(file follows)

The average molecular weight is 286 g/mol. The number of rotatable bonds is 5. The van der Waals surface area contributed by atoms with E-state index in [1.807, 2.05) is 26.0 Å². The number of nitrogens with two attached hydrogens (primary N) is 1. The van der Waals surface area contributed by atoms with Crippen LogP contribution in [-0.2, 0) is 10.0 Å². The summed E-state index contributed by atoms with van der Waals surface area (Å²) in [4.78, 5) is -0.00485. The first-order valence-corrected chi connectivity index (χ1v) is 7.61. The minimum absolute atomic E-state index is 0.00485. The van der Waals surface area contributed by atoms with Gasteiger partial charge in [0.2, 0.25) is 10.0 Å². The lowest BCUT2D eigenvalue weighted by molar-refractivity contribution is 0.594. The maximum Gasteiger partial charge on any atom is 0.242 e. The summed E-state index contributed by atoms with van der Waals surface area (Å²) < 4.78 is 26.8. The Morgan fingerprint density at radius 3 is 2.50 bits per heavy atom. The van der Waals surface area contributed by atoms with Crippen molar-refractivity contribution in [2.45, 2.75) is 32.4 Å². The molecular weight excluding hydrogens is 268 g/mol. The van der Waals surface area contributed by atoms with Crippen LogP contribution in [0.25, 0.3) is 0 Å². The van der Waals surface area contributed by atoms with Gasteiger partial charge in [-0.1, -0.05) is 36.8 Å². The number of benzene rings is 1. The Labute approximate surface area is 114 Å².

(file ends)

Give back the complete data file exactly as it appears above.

The average molecular weight is 286 g/mol. The number of rotatable bonds is 5. The van der Waals surface area contributed by atoms with E-state index in [1.807, 2.05) is 26.0 Å². The number of nitrogens with two attached hydrogens (primary N) is 1. The van der Waals surface area contributed by atoms with Crippen LogP contribution in [-0.2, 0) is 10.0 Å². The summed E-state index contributed by atoms with van der Waals surface area (Å²) in [4.78, 5) is -0.00485. The first-order valence-corrected chi connectivity index (χ1v) is 7.61. The minimum absolute atomic E-state index is 0.00485. The van der Waals surface area contributed by atoms with Gasteiger partial charge in [0.2, 0.25) is 10.0 Å². The lowest BCUT2D eigenvalue weighted by molar-refractivity contribution is 0.594. The maximum Gasteiger partial charge on any atom is 0.242 e. The summed E-state index contributed by atoms with van der Waals surface area (Å²) < 4.78 is 26.8. The Morgan fingerprint density at radius 3 is 2.50 bits per heavy atom. The van der Waals surface area contributed by atoms with Crippen molar-refractivity contribution in [2.45, 2.75) is 32.4 Å². The molecular weight excluding hydrogens is 268 g/mol. The van der Waals surface area contributed by atoms with Crippen LogP contribution in [0.25, 0.3) is 0 Å². The van der Waals surface area contributed by atoms with Gasteiger partial charge in [-0.1, -0.05) is 36.8 Å². The number of benzene rings is 1. The Labute approximate surface area is 114 Å².